How to junk the fast food and find health
THE availability of fast food in Gladstone makes it too easy to eat junk, local resident Chloe Noonan says.
Ms Noonan has been battling weight issues since she was a child, but has recently made strides in her battle against the bulge, losing 13kg since October.
She said getting drive-through was often an easier option than stopping and getting out, and that healthier options weren't always open at convenient times.
Ms Noonan said fad diets on social media could be dangerous.
"I did one and wasn't getting enough of the food I needed so I was passing out," she said.
She said visiting the gym wasn't for everyone.
"Going to the gym as an overweight person is really scary because you feel like you're not accepted," she said.
"The fitness track (Happy Valley Park Fitness Trail) is great because different types of people go there."
She said seeing a dietician had really helped
Gladstone dietician Megan Leane said obesity was a real problem in the region.
"About 99% of my clients are obese and the rate in Gladstone is 11% higher than the national average at 39%," she said.
She said 27% of children were overweight in the region, which was 2% higher than the national average.
Ms Leane said the cause was hard to pin down to a single source.
"It's multi-factorial and can stem from things such as an emotional response to food like comfort eating, stress and a lack of time," she said.
"There are people who are doing enormous working hours and have no time to put in to choosing their food or cooking."
She said health professionals knew the answer.
"It's diet and exercise. If it's not that it won't work," she said.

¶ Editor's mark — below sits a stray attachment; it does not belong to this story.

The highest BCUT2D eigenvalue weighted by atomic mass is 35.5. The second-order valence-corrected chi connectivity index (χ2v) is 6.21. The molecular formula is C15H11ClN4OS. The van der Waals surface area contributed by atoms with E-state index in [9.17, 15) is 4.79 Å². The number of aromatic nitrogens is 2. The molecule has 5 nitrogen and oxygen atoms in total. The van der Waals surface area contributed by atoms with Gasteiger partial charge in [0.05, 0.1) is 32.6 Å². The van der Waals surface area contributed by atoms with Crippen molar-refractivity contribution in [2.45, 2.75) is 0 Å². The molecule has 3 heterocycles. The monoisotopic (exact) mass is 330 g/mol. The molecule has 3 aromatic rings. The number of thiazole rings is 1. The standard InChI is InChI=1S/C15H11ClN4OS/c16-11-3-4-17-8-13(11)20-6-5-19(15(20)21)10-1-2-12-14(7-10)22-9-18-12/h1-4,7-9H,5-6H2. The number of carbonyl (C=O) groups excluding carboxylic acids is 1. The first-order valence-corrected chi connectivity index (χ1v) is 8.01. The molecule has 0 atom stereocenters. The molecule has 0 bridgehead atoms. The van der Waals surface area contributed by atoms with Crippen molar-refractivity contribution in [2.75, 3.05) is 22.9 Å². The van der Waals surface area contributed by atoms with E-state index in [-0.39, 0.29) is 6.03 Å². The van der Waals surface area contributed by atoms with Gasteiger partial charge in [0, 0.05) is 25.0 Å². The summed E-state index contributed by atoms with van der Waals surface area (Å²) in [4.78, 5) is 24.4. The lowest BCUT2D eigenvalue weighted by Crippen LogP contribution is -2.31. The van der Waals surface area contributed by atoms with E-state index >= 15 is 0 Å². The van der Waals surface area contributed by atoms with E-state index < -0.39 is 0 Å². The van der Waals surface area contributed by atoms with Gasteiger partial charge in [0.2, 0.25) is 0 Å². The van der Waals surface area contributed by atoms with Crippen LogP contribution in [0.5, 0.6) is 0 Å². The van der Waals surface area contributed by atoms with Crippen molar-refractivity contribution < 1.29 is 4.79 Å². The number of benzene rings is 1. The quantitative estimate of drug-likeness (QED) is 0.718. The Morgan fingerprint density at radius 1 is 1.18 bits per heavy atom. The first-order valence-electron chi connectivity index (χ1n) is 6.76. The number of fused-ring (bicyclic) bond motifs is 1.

She recommended that people follow the guide to healthy eating and visit http://www.eatforhealth.gov.au.
Top doctor urges residents to lighten the load
A LEADING doctor is worried by central Queensland's burgeoning weight problem.
Dr Shaun Rudd, in his first major campaign since taking over the AMA Queensland presidency, said rural and regional Queenslanders waistbands were expanding too fast.
"On average, 67% of regional Queenslanders are overweight or obese," Dr Rudd said. "In central Queensland, 69% of the population or 107,000 people are overweight or obese.
"The statistics are even higher around Townsville and Mackay regions with 75% overweight or obese.
"That's 226,000 adults carrying too much weight."
Dr Rudd said obesity-related diseases increased and life expectancy dropped for regional residents.
He said men were more at risk than women.
Dr Rudd said the AMA Queensland video campaign - Lighten Your Load - should encourage regional communities to take up the war on wobble.
Author Sally Symonds, who grew up in regional Queensland, said she had struggled with her weight.
"By 2002, I was 106.5kg and was told I was morbidly obese and that I could die from being so overweight," she said.
"I managed to lose 45kg in 33 weeks, keep it off for five years and then lost another 8.5kg."
The director of a weight loss business said living outside of cities shouldn't be a barrier to keeping fit and healthy.
"Don't listen to all the must-do marketing tips from the fitness and weight loss industries," she said. "The ABC of weight loss is CDE - consistent daily effort."